US Crude Oil Imports Impact Inventories


Nov. 20 2020, Updated 5:26 p.m. ET

US crude oil imports 

The EIA (U.S. Energy Information Administration) reported that US crude oil imports fell by 745,000 bpd (barrels per day) to 7,405,000 bpd from March 3–10, 2017. Imports fell 9.1% week-over-week and 3.7% year-over-year. US crude oil imports are near the lowest level so far in 2017. The fall in crude oil imports impacts inventories, which in turn impacts crude oil (ERX) (ERY) (FXN) prices.

Moves in crude oil prices impact oil producers’ earnings like Hess (HES), Triangle Petroleum (TPLM), Carrizo Oil & Gas (CRZO), and PDC Energy (PDCE). For more on crude oil prices, read Part 1 of this series.

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US refinery demand 

US refinery crude oil demand fell by 20,000 bpd to 15,472,000 bpd from March 3–10, 2017. US refinery crude oil demand fell 0.1% week-over-week and 3.3% YoY (year-over-year). US refineries operated at 85.1% of their operable capacity in the week ending March 10, 2017. Refinery demand fell for the eighth time in nine weeks. The fall in refinery demand is bearish for crude oil (RYE) (PXI) (IEZ) prices.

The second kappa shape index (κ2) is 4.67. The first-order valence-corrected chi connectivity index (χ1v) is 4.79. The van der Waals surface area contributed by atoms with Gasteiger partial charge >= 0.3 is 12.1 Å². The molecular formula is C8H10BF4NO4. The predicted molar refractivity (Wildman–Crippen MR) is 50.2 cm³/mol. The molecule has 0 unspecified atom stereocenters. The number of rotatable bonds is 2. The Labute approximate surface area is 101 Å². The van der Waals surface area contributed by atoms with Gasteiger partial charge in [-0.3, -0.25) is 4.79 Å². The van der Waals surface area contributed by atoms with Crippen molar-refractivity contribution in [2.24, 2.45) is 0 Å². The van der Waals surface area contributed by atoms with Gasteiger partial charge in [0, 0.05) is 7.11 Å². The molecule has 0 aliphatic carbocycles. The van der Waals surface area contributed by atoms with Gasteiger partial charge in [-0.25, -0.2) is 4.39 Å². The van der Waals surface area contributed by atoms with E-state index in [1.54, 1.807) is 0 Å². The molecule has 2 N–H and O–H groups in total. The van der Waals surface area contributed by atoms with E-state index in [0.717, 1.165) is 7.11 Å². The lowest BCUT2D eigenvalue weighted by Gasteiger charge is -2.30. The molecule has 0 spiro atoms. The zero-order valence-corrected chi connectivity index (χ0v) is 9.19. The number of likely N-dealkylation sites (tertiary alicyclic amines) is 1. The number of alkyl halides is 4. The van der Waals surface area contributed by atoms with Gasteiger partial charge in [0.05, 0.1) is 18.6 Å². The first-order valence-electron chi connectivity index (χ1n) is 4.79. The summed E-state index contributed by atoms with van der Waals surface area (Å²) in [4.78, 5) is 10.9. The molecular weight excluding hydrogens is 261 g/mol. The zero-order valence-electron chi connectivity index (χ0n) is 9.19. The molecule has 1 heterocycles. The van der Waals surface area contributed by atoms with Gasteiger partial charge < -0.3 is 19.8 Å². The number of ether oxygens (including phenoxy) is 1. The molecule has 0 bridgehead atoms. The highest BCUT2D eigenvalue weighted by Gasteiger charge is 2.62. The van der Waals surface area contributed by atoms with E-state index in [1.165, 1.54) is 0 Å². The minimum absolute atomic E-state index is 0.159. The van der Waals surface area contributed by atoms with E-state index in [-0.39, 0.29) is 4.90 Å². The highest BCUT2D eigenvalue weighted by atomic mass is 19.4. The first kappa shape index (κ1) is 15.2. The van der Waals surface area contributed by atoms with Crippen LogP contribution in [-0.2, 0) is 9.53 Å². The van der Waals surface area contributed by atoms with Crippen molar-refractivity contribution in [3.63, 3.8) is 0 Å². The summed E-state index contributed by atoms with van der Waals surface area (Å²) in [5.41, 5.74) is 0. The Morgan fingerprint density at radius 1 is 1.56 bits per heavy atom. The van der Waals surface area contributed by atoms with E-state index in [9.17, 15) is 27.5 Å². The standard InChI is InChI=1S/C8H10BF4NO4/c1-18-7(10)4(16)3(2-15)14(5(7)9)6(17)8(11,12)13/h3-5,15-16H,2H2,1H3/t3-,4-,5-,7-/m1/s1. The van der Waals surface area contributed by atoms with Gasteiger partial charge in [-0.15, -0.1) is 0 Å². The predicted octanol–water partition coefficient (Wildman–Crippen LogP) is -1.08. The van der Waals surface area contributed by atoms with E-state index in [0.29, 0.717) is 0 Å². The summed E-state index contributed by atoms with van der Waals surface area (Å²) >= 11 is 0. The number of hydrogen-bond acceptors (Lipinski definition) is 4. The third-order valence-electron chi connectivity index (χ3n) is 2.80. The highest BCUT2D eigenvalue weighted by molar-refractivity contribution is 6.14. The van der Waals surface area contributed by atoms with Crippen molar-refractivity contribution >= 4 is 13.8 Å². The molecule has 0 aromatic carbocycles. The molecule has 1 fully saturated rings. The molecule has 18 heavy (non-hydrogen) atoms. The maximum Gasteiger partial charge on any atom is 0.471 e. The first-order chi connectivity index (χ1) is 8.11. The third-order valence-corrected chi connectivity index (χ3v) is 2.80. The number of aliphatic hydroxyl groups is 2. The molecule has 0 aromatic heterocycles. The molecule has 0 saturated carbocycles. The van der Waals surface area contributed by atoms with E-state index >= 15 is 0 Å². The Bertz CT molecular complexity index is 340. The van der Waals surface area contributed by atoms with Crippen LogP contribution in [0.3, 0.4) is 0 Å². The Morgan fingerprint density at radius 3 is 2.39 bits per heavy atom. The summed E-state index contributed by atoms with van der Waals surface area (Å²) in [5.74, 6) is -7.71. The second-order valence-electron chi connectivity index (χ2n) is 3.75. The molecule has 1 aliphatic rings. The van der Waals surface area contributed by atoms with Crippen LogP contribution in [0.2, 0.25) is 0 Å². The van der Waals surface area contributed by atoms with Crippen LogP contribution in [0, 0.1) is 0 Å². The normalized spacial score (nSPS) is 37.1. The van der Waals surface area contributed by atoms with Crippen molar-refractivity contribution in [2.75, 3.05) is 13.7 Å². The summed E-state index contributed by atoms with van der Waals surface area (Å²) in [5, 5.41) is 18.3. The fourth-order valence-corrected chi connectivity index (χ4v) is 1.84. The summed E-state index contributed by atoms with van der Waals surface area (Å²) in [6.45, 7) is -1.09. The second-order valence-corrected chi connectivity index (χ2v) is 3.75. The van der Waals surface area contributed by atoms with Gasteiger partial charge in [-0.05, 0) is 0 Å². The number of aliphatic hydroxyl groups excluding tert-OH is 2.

US crude oil inventories 

The fall in US crude oil imports from March 3–10, 2017, would have likely led to the fall in inventories. The rise in US crude oil production and fall in refinery demand for the same period could have limited the fall in inventories. A rise in exports could have contributed to the fall in inventories. Read Are US Crude Oil Exports Game Changers for the Crude Oil Market? for more on US crude oil exports. For more on US production, read the previous part of the series. For more on US crude oil inventories, read Part 2 of this series.

In the next part of this series, we’ll take a look at US gasoline prices and how they impact crude oil prices.


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